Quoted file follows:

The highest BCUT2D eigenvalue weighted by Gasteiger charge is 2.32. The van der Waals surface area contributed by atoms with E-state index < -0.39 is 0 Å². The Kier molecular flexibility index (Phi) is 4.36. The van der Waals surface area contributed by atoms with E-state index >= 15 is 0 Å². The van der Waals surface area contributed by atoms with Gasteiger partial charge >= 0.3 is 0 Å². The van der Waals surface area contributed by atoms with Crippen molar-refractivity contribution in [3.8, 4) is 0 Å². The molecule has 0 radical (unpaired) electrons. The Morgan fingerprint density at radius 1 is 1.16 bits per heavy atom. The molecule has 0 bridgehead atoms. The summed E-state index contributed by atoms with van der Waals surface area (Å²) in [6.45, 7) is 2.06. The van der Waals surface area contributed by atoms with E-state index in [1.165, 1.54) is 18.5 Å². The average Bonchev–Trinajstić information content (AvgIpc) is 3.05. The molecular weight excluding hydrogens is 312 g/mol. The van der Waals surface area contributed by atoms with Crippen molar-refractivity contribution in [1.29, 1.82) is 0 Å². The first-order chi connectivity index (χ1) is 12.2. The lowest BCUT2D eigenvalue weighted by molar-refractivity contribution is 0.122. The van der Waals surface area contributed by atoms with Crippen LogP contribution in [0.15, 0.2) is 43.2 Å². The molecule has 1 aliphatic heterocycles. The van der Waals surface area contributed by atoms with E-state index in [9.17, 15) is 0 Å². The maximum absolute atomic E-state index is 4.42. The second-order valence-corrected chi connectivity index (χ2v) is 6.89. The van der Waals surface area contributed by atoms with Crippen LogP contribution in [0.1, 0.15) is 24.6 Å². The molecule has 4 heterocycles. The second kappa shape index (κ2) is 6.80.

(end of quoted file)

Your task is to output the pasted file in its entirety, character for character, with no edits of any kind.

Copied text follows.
The highest BCUT2D eigenvalue weighted by Gasteiger charge is 2.32. The van der Waals surface area contributed by atoms with E-state index < -0.39 is 0 Å². The Kier molecular flexibility index (Phi) is 4.36. The van der Waals surface area contributed by atoms with E-state index >= 15 is 0 Å². The van der Waals surface area contributed by atoms with Gasteiger partial charge >= 0.3 is 0 Å². The van der Waals surface area contributed by atoms with Crippen molar-refractivity contribution in [3.8, 4) is 0 Å². The molecule has 0 radical (unpaired) electrons. The Morgan fingerprint density at radius 1 is 1.16 bits per heavy atom. The molecule has 0 bridgehead atoms. The summed E-state index contributed by atoms with van der Waals surface area (Å²) in [6.45, 7) is 2.06. The van der Waals surface area contributed by atoms with E-state index in [1.165, 1.54) is 18.5 Å². The average Bonchev–Trinajstić information content (AvgIpc) is 3.05. The molecular weight excluding hydrogens is 312 g/mol. The van der Waals surface area contributed by atoms with Crippen molar-refractivity contribution in [1.29, 1.82) is 0 Å². The first-order chi connectivity index (χ1) is 12.2. The lowest BCUT2D eigenvalue weighted by molar-refractivity contribution is 0.122. The van der Waals surface area contributed by atoms with Crippen LogP contribution in [0.15, 0.2) is 43.2 Å². The molecule has 1 aliphatic heterocycles. The van der Waals surface area contributed by atoms with E-state index in [9.17, 15) is 0 Å². The maximum absolute atomic E-state index is 4.42. The second-order valence-corrected chi connectivity index (χ2v) is 6.89. The van der Waals surface area contributed by atoms with Crippen LogP contribution in [0.1, 0.15) is 24.6 Å². The molecule has 4 heterocycles. The second kappa shape index (κ2) is 6.80.